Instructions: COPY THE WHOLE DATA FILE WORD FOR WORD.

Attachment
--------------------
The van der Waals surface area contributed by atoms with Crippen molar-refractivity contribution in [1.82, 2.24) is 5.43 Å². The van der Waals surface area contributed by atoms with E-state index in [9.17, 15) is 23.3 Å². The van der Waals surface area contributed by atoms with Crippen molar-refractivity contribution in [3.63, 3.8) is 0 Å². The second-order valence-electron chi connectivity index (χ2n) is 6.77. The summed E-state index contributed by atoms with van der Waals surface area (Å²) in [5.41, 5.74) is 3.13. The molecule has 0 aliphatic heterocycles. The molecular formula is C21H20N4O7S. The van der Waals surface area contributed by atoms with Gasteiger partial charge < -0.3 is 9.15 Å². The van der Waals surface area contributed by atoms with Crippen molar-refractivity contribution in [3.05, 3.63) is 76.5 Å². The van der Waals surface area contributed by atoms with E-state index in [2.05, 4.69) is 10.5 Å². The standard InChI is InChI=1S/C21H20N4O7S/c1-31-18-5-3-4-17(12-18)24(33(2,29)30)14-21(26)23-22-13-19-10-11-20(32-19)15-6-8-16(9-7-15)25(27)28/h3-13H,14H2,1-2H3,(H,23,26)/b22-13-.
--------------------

The van der Waals surface area contributed by atoms with Crippen molar-refractivity contribution in [1.82, 2.24) is 5.43 Å². The van der Waals surface area contributed by atoms with E-state index in [9.17, 15) is 23.3 Å². The van der Waals surface area contributed by atoms with Crippen molar-refractivity contribution in [3.63, 3.8) is 0 Å². The second-order valence-electron chi connectivity index (χ2n) is 6.77. The summed E-state index contributed by atoms with van der Waals surface area (Å²) in [5.41, 5.74) is 3.13. The molecule has 0 aliphatic heterocycles. The molecular formula is C21H20N4O7S. The van der Waals surface area contributed by atoms with Gasteiger partial charge < -0.3 is 9.15 Å². The van der Waals surface area contributed by atoms with Crippen molar-refractivity contribution in [3.05, 3.63) is 76.5 Å². The van der Waals surface area contributed by atoms with E-state index in [2.05, 4.69) is 10.5 Å². The standard InChI is InChI=1S/C21H20N4O7S/c1-31-18-5-3-4-17(12-18)24(33(2,29)30)14-21(26)23-22-13-19-10-11-20(32-19)15-6-8-16(9-7-15)25(27)28/h3-13H,14H2,1-2H3,(H,23,26)/b22-13-.